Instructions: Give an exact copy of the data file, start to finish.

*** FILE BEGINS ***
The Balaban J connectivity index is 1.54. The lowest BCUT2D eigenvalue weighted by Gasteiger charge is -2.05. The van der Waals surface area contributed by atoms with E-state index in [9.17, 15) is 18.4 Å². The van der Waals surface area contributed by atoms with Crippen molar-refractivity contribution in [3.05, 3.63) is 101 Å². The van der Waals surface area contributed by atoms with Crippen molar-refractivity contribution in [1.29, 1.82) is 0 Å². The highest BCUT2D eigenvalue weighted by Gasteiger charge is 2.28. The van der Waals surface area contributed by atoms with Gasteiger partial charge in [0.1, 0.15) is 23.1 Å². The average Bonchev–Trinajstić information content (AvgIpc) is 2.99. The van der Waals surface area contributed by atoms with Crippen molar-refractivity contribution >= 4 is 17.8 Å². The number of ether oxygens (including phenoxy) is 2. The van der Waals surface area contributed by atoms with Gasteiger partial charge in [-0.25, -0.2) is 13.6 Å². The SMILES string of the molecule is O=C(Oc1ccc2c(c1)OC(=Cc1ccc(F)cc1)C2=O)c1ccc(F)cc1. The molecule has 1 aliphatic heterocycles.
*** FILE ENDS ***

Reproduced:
The Balaban J connectivity index is 1.54. The lowest BCUT2D eigenvalue weighted by Gasteiger charge is -2.05. The van der Waals surface area contributed by atoms with E-state index in [9.17, 15) is 18.4 Å². The van der Waals surface area contributed by atoms with Crippen molar-refractivity contribution in [3.05, 3.63) is 101 Å². The van der Waals surface area contributed by atoms with Crippen molar-refractivity contribution in [1.29, 1.82) is 0 Å². The highest BCUT2D eigenvalue weighted by Gasteiger charge is 2.28. The van der Waals surface area contributed by atoms with Gasteiger partial charge in [0.1, 0.15) is 23.1 Å². The average Bonchev–Trinajstić information content (AvgIpc) is 2.99. The van der Waals surface area contributed by atoms with Crippen molar-refractivity contribution >= 4 is 17.8 Å². The number of ether oxygens (including phenoxy) is 2. The van der Waals surface area contributed by atoms with Gasteiger partial charge in [-0.25, -0.2) is 13.6 Å². The SMILES string of the molecule is O=C(Oc1ccc2c(c1)OC(=Cc1ccc(F)cc1)C2=O)c1ccc(F)cc1. The molecule has 1 aliphatic heterocycles.